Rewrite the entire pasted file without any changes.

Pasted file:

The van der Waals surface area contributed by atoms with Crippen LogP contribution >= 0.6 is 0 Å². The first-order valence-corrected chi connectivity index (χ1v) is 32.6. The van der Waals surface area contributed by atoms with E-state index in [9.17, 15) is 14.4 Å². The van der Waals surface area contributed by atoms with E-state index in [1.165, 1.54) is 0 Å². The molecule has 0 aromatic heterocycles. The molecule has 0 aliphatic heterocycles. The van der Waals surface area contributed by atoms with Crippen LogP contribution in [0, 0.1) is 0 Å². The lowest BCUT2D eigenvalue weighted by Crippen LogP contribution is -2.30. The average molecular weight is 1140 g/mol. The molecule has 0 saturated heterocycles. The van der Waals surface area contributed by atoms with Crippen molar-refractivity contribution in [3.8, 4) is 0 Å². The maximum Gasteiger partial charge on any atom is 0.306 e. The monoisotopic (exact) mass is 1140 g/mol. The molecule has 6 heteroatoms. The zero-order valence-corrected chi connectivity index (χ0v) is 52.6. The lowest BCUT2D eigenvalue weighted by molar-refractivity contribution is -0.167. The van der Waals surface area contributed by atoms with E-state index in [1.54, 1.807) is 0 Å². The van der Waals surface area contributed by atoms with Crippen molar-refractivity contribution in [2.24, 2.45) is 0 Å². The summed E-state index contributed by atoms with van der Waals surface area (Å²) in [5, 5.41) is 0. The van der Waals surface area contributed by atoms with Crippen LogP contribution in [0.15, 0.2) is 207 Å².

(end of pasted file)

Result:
The van der Waals surface area contributed by atoms with Crippen LogP contribution >= 0.6 is 0 Å². The first-order valence-corrected chi connectivity index (χ1v) is 32.6. The van der Waals surface area contributed by atoms with E-state index in [9.17, 15) is 14.4 Å². The van der Waals surface area contributed by atoms with E-state index in [1.165, 1.54) is 0 Å². The molecule has 0 aromatic heterocycles. The molecule has 0 aliphatic heterocycles. The van der Waals surface area contributed by atoms with Crippen LogP contribution in [0, 0.1) is 0 Å². The lowest BCUT2D eigenvalue weighted by Crippen LogP contribution is -2.30. The average molecular weight is 1140 g/mol. The molecule has 0 saturated heterocycles. The van der Waals surface area contributed by atoms with Crippen molar-refractivity contribution in [3.8, 4) is 0 Å². The maximum Gasteiger partial charge on any atom is 0.306 e. The monoisotopic (exact) mass is 1140 g/mol. The molecule has 6 heteroatoms. The zero-order valence-corrected chi connectivity index (χ0v) is 52.6. The lowest BCUT2D eigenvalue weighted by molar-refractivity contribution is -0.167. The van der Waals surface area contributed by atoms with E-state index in [1.54, 1.807) is 0 Å². The van der Waals surface area contributed by atoms with Crippen molar-refractivity contribution in [2.24, 2.45) is 0 Å². The summed E-state index contributed by atoms with van der Waals surface area (Å²) in [5, 5.41) is 0. The van der Waals surface area contributed by atoms with Crippen LogP contribution in [0.15, 0.2) is 207 Å².